If a building could talk, the former First Presbyterian Church in Clarence Hollow would have some stories to tell.
Built in 1844, Clarence area residents gathered for more than a century in the small country church to pray, marry and mourn.
But it sat vacant in recent years.
Kathy and David DeRose bought the former church at 10750 Main St. in 2016 for $210,000 with plans to open a retail farm store in a small adjacent building. But their daughter Rebecca encouraged them to develop the entire site as an events venue.
After months of restoration, the DeRoses reopened the church last month as Brickhall at the Hollow, which will host weddings and other receptions.
"We have tried to bring it back respectfully," said David DeRose. "We kind of like projects."
The First Presbyterian Church had stood at the corner of Main Street and Salt Road for 113 years. It was a church where Wilson Greatbatch, the inventor of the pacemaker and a church elder, had once taught Sunday school in the 1950s. As the congregation grew, it built a larger church and moved out in 1957 — taking the church steeple, too. Since that time the building had a variety of occupants, including a furniture store and a sewing supply center.
Kathy DeRose said one of the first things she did when the restoration began was to grab a hammer and knock a hole in a plaster wall. Hidden behind that wall was a brick wall, which now forms the backdrop for the inside of the venue. The couple added chandeliers, molding and window sashes that mimic the style of the past. They removed glued-down carpeting that had covered the original wood floor and water-washed the exterior to remove the white paint from the brick.
The couple were able to locate original doors from the church, restore windows and uncover stained glass arches that had been hidden from view.
"Our goal was to use the most original things that were here," said Kathy DeRose.
David DeRose said the variations in the wood floorboard show where there once was a fire in the church and where a pipe organ once sat. In the entryway visitors can look up and see where the steeple had once been. Upstairs in the former Sunday school classroom, there is a full-sized "bride's mirror" that the DeRoses purchased from a consignment shop. The small room can easily be envisioned as a space for a bride to get ready for her big day.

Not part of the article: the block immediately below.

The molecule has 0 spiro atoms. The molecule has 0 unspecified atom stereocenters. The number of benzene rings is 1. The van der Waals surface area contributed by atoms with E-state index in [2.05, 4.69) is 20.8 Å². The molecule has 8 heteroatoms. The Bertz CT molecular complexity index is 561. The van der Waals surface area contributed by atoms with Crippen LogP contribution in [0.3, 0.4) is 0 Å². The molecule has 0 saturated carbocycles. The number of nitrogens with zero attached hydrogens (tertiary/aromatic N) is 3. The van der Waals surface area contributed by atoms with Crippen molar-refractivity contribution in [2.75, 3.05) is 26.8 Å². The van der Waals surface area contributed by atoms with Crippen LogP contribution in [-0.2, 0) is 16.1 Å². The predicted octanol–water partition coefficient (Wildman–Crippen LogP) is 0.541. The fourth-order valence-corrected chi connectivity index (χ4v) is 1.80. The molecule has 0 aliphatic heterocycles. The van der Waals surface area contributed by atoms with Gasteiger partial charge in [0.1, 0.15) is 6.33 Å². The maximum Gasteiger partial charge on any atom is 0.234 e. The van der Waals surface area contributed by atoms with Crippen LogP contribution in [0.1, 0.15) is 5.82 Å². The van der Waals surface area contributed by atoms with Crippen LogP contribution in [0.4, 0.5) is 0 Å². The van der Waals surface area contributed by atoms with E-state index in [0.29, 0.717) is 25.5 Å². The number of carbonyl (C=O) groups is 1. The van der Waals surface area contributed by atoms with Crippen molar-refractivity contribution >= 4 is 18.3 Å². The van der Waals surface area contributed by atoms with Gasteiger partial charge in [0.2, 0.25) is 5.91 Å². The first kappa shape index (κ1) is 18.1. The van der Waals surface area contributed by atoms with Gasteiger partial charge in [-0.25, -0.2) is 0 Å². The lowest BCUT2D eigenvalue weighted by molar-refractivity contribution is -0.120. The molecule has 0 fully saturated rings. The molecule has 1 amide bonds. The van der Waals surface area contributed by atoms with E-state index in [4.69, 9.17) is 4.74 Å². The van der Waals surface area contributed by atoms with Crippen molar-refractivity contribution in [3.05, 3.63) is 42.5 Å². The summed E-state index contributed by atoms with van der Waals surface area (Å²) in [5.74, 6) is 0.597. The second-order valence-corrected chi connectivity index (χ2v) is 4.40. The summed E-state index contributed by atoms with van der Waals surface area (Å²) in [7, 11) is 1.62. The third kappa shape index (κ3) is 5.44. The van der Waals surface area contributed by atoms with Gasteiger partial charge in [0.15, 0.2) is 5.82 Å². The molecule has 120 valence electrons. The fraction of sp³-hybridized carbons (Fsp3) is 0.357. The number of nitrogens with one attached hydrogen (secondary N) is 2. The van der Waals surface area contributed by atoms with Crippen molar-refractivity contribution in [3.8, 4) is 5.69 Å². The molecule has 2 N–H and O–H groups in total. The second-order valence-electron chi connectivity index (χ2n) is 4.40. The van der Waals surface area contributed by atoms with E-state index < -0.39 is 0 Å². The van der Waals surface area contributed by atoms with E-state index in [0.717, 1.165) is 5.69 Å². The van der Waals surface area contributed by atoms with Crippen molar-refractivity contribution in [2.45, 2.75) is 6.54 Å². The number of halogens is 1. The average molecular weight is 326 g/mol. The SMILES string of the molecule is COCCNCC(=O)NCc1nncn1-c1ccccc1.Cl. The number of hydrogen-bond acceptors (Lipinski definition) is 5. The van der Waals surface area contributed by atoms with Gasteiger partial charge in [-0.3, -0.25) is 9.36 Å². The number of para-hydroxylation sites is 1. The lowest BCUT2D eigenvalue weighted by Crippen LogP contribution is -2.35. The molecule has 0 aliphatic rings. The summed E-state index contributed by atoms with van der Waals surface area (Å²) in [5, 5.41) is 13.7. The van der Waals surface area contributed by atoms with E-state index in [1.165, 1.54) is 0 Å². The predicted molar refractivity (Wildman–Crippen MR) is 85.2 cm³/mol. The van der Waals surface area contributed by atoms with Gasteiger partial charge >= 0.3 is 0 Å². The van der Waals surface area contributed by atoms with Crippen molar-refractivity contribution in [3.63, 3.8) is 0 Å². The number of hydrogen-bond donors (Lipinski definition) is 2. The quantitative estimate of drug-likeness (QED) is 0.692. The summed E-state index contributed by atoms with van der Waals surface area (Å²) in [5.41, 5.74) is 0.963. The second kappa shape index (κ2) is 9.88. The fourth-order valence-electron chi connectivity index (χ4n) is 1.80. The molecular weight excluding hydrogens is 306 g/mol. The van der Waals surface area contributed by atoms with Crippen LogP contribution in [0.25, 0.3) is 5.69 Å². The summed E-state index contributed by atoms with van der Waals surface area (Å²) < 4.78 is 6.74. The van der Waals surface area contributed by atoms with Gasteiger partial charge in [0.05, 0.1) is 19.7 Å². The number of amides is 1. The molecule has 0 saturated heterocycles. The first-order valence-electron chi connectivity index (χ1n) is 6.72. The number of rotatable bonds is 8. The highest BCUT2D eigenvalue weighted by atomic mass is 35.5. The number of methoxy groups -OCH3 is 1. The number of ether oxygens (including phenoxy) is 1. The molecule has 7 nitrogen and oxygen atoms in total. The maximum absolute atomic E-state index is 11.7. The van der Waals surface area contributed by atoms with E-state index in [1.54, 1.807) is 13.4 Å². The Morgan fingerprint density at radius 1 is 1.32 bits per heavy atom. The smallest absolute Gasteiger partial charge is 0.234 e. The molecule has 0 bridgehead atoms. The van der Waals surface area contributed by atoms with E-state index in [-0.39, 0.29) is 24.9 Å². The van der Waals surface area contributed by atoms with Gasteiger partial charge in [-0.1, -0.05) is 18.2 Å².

Mixed with the old at Brickhall at the Hollow are new bathrooms with framed historic pictures of the church with its impressive steeple. The venue also includes a restaurant-style kitchen.
David DeRose wouldn't provide specifics on the renovation costs but said they were "significant."
In the small building next to the church, the DeRoses also opened a farm store, where they sell eggs and beef from grass-fed cattle from the couple's nearby farm in Akron, Utley Acres, as well as fresh local baked goods and jams, honey and in-season vegetables provided by local farmers.
A house next-door to the farm store is also part of the property and the DeRoses are in the process of renovating the "yellow house" for rentals to out-of-town visitors.
Clarence Supervisor Patrick Casilio said the church renovation could act as a catalyst for more development in Clarence Hollow.
He said the farm store and the church were both in danger of being torn down before the DeRoses purchased the property.
"They are definitely trying to keep the historic feel," said Casilio, who called it a massive cleanup effort.
The DeRoses' son, David, and their daughter, plus her friend Kaylyn Zurawski, are also part-owners of Brickhall in the Hollow.
The venue can host banquets with seating for 105 guests or cocktail events with 220 guests. The DeRoses have partnered with Gertie's Restaurant of Clarence, owned by Beth Gross and Gary Held, which will be the venue's exclusive caterer.
So far, Brickhall in the Hollow has hosted a few Christmas parties, retirement events, receptions and luncheons.
Kathy DeRose said she'd like to see the community utilize the site for theater group performances or Clarence chamber events, too.
"Success would be that it becomes a vibrant part of the community again, like it was at one time," said David DeRose.